SpinLaunch is testing its centrifugal launch system with a scaled-down suborbital accelerator at Spaceport America in New Mexico. Credit: SpinLaunch

PARIS — SpinLaunch, a company developing a launch system that uses a centrifuge as a first stage, raised $71 million to continue work on that system and a line of satellites.

SpinLaunch, based in Long Beach, California, announced Sept. 20 it raised the funding in a Series B round led by ATW Partners, with the participation of several other funds and individuals. The round is a mix of debt and equity, but the company did not disclose the split between the two.

The company has raised $150 million to date to fund work on a unique launch system that uses a centrifuge to accelerate vehicles to hypersonic speeds. The vehicles will then use rocket engines, like on conventional upper stages, to place payloads into orbit. SpinLaunch argues that approach can enable a much higher flight rate than conventional rockets while also being more environmentally friendly.

“We share in the company’s goal to realize the full-potential of the space economy by developing a revolutionary space launch system that is both very low cost and environmentally sustainable,” said Wen Hsieh, general partner at Kleiner Perkins, a venture capital firm that participated in the funding round, in a statement.

SpinLaunch built a smaller version of its centrifuge at Spaceport America in New Mexico, 33 meters in diameter, for suborbital tests. The system launched its first vehicle in October 2021 and has conducted nine tests to date, although it has disclosed few details about the speed and peak altitude of those tests.

“SpinLaunch’s mission is to bring the world low-cost, sustainable access to space. We’ve taken a big step in that direction with the completion of our 33-meter Suborbital Mass Accelerator,” said Jonathan Yaney, chief executive of SpinLaunch, “retiring the technical risk as we prepare the way for the construction of our full-size Orbital Launch system.”

The company projects beginning orbital launches with a much larger accelerator, 100 meters across, as soon as 2026, but has not announced where that accelerator will be based. It will not be at Spaceport America because of overflight issues, said Randy Villahermosa, vice president of product and space systems at SpinLaunch, during an Sept. 14 presentation at the Small Payload Ride Share Association annual symposium.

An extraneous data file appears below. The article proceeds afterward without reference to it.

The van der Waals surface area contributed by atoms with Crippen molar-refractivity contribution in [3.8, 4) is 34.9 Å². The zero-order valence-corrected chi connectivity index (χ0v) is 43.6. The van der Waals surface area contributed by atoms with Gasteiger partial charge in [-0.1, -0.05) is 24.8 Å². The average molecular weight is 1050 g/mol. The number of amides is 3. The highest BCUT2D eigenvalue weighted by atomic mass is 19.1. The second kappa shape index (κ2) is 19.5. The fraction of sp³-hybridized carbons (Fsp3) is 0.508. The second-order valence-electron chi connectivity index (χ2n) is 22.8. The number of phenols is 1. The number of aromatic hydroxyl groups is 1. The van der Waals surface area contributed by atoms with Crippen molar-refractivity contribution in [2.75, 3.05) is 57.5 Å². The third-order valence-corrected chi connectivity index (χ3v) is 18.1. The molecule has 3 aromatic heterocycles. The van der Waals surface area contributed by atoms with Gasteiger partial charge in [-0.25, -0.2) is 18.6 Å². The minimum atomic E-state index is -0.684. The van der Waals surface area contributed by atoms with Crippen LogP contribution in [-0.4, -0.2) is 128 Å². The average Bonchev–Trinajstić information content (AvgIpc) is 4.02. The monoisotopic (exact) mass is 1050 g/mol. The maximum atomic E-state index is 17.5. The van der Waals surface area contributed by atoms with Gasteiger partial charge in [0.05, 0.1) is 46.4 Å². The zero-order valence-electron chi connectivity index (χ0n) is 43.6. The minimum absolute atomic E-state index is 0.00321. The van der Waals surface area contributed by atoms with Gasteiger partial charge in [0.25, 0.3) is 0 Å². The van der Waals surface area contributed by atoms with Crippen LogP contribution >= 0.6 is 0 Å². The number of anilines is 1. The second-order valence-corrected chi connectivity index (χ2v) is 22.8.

While the orbital centrifuge will not be ready until 2026, Villahermosa mentioned in his talk the company was planning “an intermediate service around 2024 that will use some of our satellite and launch tech.” He didn’t elaborate on the service but said that the company will release additional details in the coming months.

SpinLaunch, in addition to the launch system, is working on satellites optimized for it. They include a 12U cubesat bus and a 200-kilogram satellite, the latter equal to the payload capacity of the orbital system. A 12U cubesat prototype will launch as soon as January, he said, but disclose the launch provider.

The company is developing the satellites in part to meet anticipated demand for launch services that could exceed what current satellite manufacturers could meet. The orbital system is designed for up to 10 launches a day and 2,000 per year. “We anticipate there won’t be enough industrial base to support our launch system, yet there’s plenty of demand,” he said.

The satellites are also designed specifically for the orbital system, where the centrifuge accelerates payloads at 10,000 g. SpinLaunch has also tested satellite components and found many could handle the launch environment despite those accelerations, in part because the acceleration takes place in a vacuum and thus there are no random vibrations from acoustics.

“We get asked a lot about the g’s,” he said. “It’s a very gentle 10,000 g’s.”

Jeff Foust writes about space policy, commercial space, and related topics for SpaceNews. He earned a Ph.D. in planetary sciences from the Massachusetts Institute of Technology and a bachelor’s degree with honors in geophysics and planetary science...